Years ago, as a newly minted Natural Resources Steward graduate (formerly the Tree Stewards program), I discovered a pretty, bright red compound leaf on a small shrub growing along the side of the road. It was late summer – a first sign of fall. The leaf was unusual, unlike any I had ever seen. Challenged and excited by this new discovery, I picked a leaf and raced home to figure out what it was. I eagerly studied my new collection of tree ID books, but I dropped my prized leaf in horror when I found it in George W. Symonds’ The Shrub Identification Book. The photo of the poison sumac leaf was identical to mine!
I am extremely sensitive to poison ivy, which I first contracted after unwittingly pulling the vines out of trees. The unbearable itchy rash covered my whole body and lasted months. So I knew I was in trouble again, because poison sumac has the same toxic oil or phenol, urushiol, that is found in poison ivy. Because my prior cases seemed to increase my sensitivity, it spread all over my body. In her book Trees and Shrubs of New England, Marilyn Dwelley says that sumac reactions are worse than poison ivy. I can attest to that!
Fortunately, poison sumac grows almost exclusively in swamps and bogs where people are not likely to go. It turns out my roadside sprout was across the road from large poison sumac shrubs growing at the edge of a swampy area. In June it produces clusters of tiny white flowers at the branch tips that become large clusters of waxy green berries in July and turn white in the fall. Birds had likely spread the seeds across the road. In fact, many wildlife species will eat berries of poison sumac without contracting the same itchy rash most humans will suffer by just touching the plant! So, when poison sumac is found in an out-of-the-way location, it’s best left alone to provide forage for wildlife.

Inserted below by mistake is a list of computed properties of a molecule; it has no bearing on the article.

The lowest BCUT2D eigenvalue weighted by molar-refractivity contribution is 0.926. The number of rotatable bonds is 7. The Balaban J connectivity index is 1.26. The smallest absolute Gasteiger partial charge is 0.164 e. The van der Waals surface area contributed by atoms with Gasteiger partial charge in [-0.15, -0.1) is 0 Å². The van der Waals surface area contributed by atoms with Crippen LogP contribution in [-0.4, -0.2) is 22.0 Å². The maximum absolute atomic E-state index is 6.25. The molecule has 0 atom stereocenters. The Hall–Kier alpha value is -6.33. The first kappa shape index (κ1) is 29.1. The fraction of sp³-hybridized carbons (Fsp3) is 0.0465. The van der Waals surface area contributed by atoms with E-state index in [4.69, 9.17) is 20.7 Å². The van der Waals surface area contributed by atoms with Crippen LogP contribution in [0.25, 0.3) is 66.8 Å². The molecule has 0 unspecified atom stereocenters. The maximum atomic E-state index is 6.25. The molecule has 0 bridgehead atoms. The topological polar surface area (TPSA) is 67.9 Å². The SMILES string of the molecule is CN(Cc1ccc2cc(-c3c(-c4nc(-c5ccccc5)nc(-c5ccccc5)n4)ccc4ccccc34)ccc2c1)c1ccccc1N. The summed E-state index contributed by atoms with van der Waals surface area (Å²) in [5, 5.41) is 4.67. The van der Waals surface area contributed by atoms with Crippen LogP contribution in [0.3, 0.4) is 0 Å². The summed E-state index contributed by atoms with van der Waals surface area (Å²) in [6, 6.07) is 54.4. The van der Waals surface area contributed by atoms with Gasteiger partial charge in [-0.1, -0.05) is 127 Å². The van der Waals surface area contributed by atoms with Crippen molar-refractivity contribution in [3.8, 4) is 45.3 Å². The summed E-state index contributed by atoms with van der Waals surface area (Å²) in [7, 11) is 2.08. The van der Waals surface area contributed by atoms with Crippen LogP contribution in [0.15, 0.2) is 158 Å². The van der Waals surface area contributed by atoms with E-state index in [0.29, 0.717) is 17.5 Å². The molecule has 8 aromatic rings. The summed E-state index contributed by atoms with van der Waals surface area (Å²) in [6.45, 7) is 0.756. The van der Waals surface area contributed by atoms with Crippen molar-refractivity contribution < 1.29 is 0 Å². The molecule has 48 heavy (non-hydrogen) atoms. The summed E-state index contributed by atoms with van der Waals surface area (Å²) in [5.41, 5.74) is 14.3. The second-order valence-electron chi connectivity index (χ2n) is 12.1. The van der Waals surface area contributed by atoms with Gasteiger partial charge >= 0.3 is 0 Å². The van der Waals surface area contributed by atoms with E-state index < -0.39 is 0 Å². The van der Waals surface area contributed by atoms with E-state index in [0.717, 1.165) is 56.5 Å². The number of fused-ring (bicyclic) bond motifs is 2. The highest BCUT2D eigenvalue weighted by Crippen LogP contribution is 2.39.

More recently, I’ve seen poison sumac spreading beyond the swamp borders in my area. While tossing some dead raspberry canes along the edge of my woods the other day, I noticed a horrible mess of oriental bittersweet, black swallowwort, and poison ivy. To better assess this annoying discovery, I carefully stepped closer and discovered several sprouts of poison sumac too! The red stems of the compound leaflet are an excellent identifying feature, which help distinguish it from other sumac species. Also, the large compound leaves have smooth edges unlike the serrated leaves of the more common staghorn sumac.
John Eastman, in his fascinating book Swamp and Bog, explains that the flaming red fall leaves are an example of foliar fruit flagging that makes the plant visible and attracts birds to eat the fruit and disperse the seeds. Or to attract nature students to pick the leaves and get an itchy poison sumac skin rash!!